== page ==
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Flying Saucer co-founder talks 20 years of craft beer

Are Flying Saucer bars still relevant in 2015? You bet your Texas $%@.
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Flying Saucer partners Keith Schlabs (right) and Shannon Wynne

Flying Saucer partners Keith Schlabs (right) and Shannon Wynne

If you’re a craft beer fan who lives in or has visited the South, you’ve likely pulled up a barstool at a Flying Saucer. This year, the vanguard chain of craft beer bars celebrates 20 years since the opening of its original Ft. Worth location—which was intended to be the only location. Beer fans can now peruse the taps at any of 16 Flying Saucers, from North Carolina to Texas, all owned by a trio of guys who are as committed to beer in 2015 as they were in 1995. But, as co-founder and partner Keith Schlabs knows well, the beer landscape has changed in those two decades. As craft beer finds its way into airports, stadiums and corner taverns, is there still a need for a chain of dedicated craft beer bars? Don’t doubt it.

DRAFT:  How did one Flying Saucer turn into 16 locations? 
Keith Schlabs: My business partner will tell you that I never wanted to grow; I just wanted one little beer join in Ft. Worth and 10 months later we did a second in Addison, Texas. People were excited about craft beer so we just kept going. We have 16 Flying Saucers and five other concepts: Rodeo Goat, which serves local beer and burgers, Meddlesome Moth, which we opened five years ago in Dallas, and a couple other nicer restaurants that have maybe 15 taps each. It’s been fun to see higher-end diners drinking craft beer.

How did the idea for Flying Saucer begin?
I was a young restaurant manager out of college, managing the first brewpub in Dallas. It was fun because it was a full-on restaurant with an interesting menu, and the craft beer was something I knew a little bit about. But the customer excitement, the stories, the camaraderie [around craft beer] was really cool and wasn’t something I observed in the corporate restaurant world. After a year and half, I thought that I could raise some capital and build a brewery. So I started searching for space in the Ft. Worth market and ran into Shannon Wynne. He said “Let’s build a tap house. Let everyone else brew the beer.” That day changed my life, and his, and Larry’s. Larry Richardson is our other partner. Shannon is the visionary, Larry is the operations, and I’m the beer guy.

What was the beer scene like in Texas in 1995? 
It was sparse, to say the least. We started with 65 or 68 handles in Ft. Worth. Seven of those were Rogue Ales, plus we had a hell of a lot of Breckenridge. We always tried to be fiercely loyal to local breweries, but they weren’t always up to snuff. We wanted to support them, and we tried our ass off to do so, but a lot of them came and went at that time. So we utilized a lot of imports. Wow, thinking about how many import handles we had back then versus today is just kind of a reversal of what’s happening now.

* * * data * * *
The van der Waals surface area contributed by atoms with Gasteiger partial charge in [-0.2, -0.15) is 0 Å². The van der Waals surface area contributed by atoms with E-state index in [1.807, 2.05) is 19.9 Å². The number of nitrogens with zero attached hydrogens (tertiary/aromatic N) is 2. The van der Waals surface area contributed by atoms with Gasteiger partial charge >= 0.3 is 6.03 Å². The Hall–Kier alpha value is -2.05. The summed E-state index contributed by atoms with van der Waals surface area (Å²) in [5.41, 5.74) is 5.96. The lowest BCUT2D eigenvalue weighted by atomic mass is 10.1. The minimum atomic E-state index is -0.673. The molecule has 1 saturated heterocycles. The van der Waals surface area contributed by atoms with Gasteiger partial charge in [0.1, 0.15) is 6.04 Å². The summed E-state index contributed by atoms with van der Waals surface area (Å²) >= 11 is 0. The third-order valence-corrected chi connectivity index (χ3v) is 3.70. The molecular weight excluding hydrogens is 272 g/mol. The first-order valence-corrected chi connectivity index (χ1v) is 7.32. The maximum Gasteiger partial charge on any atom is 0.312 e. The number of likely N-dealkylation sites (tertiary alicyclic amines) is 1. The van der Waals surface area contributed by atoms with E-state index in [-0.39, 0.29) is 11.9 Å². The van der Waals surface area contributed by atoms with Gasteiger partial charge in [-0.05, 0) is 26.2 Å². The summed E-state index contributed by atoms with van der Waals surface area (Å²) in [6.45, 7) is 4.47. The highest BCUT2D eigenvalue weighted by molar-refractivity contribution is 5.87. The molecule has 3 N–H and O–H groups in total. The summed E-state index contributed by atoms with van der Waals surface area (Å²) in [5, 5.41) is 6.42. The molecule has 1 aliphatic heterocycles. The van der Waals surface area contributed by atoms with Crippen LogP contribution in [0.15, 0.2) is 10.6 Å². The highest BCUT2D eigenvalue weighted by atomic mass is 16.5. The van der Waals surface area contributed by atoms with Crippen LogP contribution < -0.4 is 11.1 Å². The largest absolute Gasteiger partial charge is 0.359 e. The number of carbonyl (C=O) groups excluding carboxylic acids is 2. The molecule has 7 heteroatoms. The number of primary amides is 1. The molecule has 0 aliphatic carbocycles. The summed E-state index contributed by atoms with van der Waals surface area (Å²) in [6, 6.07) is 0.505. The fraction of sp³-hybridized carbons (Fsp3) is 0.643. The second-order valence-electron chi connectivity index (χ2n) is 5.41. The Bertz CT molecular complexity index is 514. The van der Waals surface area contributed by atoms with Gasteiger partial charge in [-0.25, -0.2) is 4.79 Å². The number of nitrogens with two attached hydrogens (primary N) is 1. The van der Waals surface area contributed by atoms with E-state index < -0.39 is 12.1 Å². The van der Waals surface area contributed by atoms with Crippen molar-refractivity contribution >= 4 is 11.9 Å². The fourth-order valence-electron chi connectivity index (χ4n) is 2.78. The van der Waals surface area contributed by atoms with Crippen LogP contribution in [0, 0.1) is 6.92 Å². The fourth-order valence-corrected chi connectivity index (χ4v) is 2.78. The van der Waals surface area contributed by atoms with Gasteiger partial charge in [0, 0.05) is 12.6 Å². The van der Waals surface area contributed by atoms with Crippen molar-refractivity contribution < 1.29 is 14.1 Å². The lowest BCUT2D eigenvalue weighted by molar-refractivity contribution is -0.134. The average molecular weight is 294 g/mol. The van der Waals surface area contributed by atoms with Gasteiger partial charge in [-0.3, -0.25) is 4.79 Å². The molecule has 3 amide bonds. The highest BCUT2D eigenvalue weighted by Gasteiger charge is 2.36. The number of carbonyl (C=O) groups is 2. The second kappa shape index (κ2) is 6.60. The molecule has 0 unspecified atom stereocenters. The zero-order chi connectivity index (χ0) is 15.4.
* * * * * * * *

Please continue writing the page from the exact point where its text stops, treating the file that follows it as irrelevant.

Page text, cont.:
Was there consumer interest in better beer then? 
The original Flying Saucer building was a historic landmark built in 1889; it’s right in the center of downtown Ft. Worth and everyone walks by it coming to work. I remember the day that we took the paper off the windows and opened the door, we had a line of people around the block waiting to get in there and talk craft beer.

How has beer changed in these 20 years? 
When we started, brewers were trying to make beer really true to style, relying on European counterparts, and really working hard to make their ESB similar to Fuller’s or something like that. I think that they were not pushing the envelope on styles. That’s changed, and evolved into “extreme beer.” I think we’re seeing it come full circle again back to more sessionable beer. And we have less reliance on imports now. Beer is flying so quickly; it’s hard to keep up and hard to please everyone. I saw some statistic like a new brewery opens every 14 hours.

Is there still room for craft beer bars in 2015, when more mainstream bars and even stadiums and airports stock craft beer? 
We’ve always been proponents of other restaurants and airports picking up good beer. I want Oskar Blues on every golf course in America. It helps everyone. The Whole Foods by my house has 40 people at the bar drinking beer on a Friday night. The movie theater has badass beers. It’s exciting. People are moving in around us, sure, but what are you going to do? You put your head down, do your thing, keep it fresh, keep going. When we get into a dense population of craft beer bars, it really seems to help us, not hurt us. I will tell you this, we gotta stay on top of our game, doing events outside the box because everybody wants what’s new. That said, I’m about being loyal to the people and breweries that got us here. I’ve never opened a beer bar without Sierra Nevada on tap. That pale ale was my gamechanger back in 1991.

What’s ahead for Flying Saucer?
We are constantly looking for new properties to do another Flying Saucer. We’ve had a few things in the works; there’s nothing that I can announce at this moment. We’re going to try to be smarter, pay close attention to which beers are coming into the market, and really show the respect and love to the brands that deserve it.

Do you like keeping your bars within the South or would you expand to other regions?
We don’t like the cold. I would love, love, love to be in San Diego or somewhere like that but there are certain laws and rules of engagement that we’d have to brush up. But I think Texas is good for us. Some of our best properties are here at home.

[Responses have been edited for length and clarity.] 

 

Author
Kate Bernot is DRAFT’s beer editor. Reach her at kate.bernot[at]draftmag.com.

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